Monday, June 23, 2014

Troubleshooting: Understanding How Time Affects When Changes are Effective

The best way to summarize how time works in an AD environment that leverages Centrify agents for Unix, Linux and Mac OS X is to look at this formula:

Effective Changes Σ(Provisioning, AD Replication, Cache Flush Interval)

Changes are additions, deletions or modifications of AD objects (LDAP).  This excludes real-time Kerberos transactions like authentication or password changes.


In Centrify for Unix/Linux, we call provisioning the action of assigning an existing AD principal (user or group) a UNIX identity (login,UID,GID,Home,GECOS,Shell).  In the case of users they also need a role to be able to log into systems; both actions can happen manually or automatically (via an Identity Management Solution that leverages the Centrify APIs, via the  Zone Provisioning Agent utility, or programmatically via Centrify PowerShell or Centrify adedit).
For example, in my environment I use ZPA and I assign the roles to AD groups so the management is simplified.  I've also nested my role-granting-group into the provisioning group.  This means that my modified equation is:

Effective Changes @ Contoso AD Replication of Group Membership + ZPA Polling Interval + AD Replication of ZPA Provisioning + Cache Flush Interval)

Notice how my provisioning design has an impact on time.  I have potentially two actions that require AD replication and an agent that I've set up to poll every 15 minutes.

This means that a provisioning action can take as long as 15:30 from a provisioning + AD perspective in an intra-site scenario assuming (in the case of a user) that both the identity and the role were granted at the same time.

AD Replication

If you're relatively new to Active Directory and don't have an idea on how AD replication works, read these links and come back:

Basic Concepts:
How it works: 

In case you did not read the links above, the basic problem is that when you have a replicated database changes take time to propagate.  AD Sites (fast connected subnets) have internal (intra-site, shorter) and external (inter-site, longer) replication periods.

Intra-site replication is somewhat predictable.  A DC will notify to its nearest partner of a change within 15 seconds and this will cascade within a site.  Older versions (like Windows 2000) were set at 5 minutes.

Unfortunately in larger global environments AD inter-site replication times vary. It all depends how the AD team has tuned the environment based on the inter-network topology.   This is why to be an effective Centrify administrator you need to be in constant communication with your AD team. Replication affects availability for users and definitely affects your SLAs.  The best solution at a higher level is to use Microsoft's recommendations for AD replication in large environments and that they maintain current Subnet, Site and Domain Controller information.  This is very important.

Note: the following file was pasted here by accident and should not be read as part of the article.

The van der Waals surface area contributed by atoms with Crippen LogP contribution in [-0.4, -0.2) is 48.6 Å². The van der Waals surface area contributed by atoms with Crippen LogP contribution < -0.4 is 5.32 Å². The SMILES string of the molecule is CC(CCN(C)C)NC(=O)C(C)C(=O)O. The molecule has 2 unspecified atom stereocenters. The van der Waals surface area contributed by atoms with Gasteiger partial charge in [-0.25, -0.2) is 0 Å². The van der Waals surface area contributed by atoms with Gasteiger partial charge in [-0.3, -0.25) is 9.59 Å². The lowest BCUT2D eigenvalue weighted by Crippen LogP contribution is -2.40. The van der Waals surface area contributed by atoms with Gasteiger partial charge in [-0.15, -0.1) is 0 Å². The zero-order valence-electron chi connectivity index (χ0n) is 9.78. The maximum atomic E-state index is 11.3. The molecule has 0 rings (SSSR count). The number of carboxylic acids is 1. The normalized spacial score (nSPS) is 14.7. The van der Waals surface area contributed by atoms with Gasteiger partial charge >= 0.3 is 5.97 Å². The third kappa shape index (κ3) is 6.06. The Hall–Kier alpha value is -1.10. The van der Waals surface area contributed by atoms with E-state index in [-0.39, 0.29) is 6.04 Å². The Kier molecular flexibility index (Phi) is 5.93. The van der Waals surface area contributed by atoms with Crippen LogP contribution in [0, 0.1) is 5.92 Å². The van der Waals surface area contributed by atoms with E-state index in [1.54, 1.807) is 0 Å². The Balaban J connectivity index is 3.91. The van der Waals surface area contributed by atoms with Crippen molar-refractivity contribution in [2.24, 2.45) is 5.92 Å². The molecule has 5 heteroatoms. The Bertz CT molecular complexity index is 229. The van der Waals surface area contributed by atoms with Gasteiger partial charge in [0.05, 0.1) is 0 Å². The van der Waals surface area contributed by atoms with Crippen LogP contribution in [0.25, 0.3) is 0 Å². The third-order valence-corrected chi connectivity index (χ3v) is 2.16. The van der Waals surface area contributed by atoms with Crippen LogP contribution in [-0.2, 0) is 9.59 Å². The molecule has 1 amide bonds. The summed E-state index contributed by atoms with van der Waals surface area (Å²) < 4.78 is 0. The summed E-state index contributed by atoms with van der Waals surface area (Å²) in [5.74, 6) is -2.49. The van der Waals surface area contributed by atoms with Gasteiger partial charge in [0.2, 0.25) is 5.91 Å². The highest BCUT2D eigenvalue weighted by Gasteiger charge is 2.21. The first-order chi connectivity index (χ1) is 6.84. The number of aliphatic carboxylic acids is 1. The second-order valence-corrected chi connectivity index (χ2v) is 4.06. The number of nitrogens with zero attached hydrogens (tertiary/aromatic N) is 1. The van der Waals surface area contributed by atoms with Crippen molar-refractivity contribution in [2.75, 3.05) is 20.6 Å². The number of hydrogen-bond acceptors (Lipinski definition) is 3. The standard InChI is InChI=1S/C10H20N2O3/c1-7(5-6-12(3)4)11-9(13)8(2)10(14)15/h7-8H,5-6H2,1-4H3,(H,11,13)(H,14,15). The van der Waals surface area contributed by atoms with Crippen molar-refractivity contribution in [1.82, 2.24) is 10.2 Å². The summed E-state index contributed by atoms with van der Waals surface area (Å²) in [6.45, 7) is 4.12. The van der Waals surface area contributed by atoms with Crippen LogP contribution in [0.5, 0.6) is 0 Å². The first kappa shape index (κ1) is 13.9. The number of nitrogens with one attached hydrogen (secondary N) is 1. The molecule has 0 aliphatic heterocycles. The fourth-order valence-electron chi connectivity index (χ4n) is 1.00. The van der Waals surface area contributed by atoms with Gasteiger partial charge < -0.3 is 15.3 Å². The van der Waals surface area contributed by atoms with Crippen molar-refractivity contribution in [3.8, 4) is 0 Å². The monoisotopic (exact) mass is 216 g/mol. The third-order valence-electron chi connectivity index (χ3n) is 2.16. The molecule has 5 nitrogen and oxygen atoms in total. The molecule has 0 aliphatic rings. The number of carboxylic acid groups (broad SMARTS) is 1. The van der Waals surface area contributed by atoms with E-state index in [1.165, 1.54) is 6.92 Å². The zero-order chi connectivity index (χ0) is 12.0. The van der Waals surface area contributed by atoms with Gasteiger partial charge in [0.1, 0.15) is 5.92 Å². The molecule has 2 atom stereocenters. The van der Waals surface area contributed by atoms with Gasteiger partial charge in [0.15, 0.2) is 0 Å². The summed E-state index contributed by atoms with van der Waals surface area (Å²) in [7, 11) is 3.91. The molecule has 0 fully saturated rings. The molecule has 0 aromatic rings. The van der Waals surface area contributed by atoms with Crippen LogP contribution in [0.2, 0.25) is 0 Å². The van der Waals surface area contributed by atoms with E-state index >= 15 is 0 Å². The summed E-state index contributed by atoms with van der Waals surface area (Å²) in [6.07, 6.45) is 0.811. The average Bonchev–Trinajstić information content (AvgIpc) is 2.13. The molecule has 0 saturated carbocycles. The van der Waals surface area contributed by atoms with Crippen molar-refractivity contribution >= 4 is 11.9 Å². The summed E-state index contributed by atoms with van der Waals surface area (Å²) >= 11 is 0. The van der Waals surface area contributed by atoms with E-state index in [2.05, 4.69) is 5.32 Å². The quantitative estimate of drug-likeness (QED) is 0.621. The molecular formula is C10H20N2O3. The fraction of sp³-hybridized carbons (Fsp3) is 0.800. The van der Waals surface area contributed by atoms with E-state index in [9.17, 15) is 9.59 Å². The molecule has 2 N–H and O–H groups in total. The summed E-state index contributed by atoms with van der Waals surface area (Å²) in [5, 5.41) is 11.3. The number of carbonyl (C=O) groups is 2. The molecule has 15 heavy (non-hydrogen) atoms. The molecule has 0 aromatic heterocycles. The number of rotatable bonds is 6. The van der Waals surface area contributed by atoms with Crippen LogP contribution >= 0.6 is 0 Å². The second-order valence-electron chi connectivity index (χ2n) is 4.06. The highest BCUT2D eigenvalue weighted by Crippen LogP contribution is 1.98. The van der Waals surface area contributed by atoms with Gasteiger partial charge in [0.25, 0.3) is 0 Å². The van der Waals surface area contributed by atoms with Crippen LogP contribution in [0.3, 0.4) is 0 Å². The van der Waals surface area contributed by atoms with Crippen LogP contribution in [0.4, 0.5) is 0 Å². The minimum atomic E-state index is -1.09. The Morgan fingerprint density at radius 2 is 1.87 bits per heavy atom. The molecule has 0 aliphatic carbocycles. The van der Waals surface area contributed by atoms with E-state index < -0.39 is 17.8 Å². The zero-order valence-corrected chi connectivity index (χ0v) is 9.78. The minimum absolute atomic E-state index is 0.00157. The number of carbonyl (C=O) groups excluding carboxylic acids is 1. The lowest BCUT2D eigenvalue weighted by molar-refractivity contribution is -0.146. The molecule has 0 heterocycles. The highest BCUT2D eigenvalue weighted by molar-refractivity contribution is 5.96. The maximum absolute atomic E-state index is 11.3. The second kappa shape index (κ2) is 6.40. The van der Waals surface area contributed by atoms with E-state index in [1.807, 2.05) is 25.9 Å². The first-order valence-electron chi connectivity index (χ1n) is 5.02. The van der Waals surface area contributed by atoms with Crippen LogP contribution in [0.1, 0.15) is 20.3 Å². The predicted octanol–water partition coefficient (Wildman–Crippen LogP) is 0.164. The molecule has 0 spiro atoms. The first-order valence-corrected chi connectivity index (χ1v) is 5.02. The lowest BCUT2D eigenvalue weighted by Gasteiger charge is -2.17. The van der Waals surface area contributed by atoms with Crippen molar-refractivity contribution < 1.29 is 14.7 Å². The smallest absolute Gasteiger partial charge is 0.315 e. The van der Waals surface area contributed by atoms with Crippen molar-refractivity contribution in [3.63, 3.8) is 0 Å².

That being said, there are things that you can do to make sure things happen faster. 
For example, if there is a new add/move or change and the target is a key server in a specific location, you can log into the server and find out what domain controller the server is currently talking to with the adinfo command (or adinfo --server).  If you're making the provisioning via ADUC, adedit or Access Manager, make sure you're talking to the same DC.  At that point you basically have eliminated AD time from the equation and you can issue an adflush when these changes are made.

If you're using The Windows PowerShell Centrify commandlets, you can use the echo %logonserver% command in a windows prompt to find out which domain controller you're currently talking to.

Centrify Agent Cache

We've talked about the cache in previous posts;  however, all you need to know that to improve performance and to provide high-availability the Centrify agent for Unix, Linux and Mac does not bother AD persistently to ask for changes;  this happens by default every hour.

Putting it all together

Looking back at my example, this means that in an intra-site scenario with two domain controllers like in my lab contoso environment, the length of time for an effective for a user change can be as long as 65:30 minutes. Because it takes up to 15 seconds for replication to happen on the provisioning/role granting action, up to 15 minutes for ZPA to poll, 15 additional seconds for the ZPA change to propagate and up to 60 minutes for a Centrified system to update its cache.

How to perform manual add/moves/changes in an effective matter

  1. Determine the key system, and issue an adinfo command to determine the domain controller the agent is talking to.  (adinfo --server)
  2. With that information, connect your ADUC or Access Manager consoles to the target DC.  (on AM, use the "Connect to remote forest" option; on ADUC use the "Change Domain Controller" option).
  3. Perform your changes in AD (add/moves/changes)
  4. Perform an adflush in the target system  (if it's a local override, you need to restart the agent)
  5. Verify the changes with adquery, dzinfo, etc.
Note:  Flushing the cache (by interval or manual with adflush) is an expensive operation, I recommend that you keep the default cache flush interval of 3600 seconds (one hour) and try to establish a proper Service Level Agreement for these operations.

No comments:

Post a Comment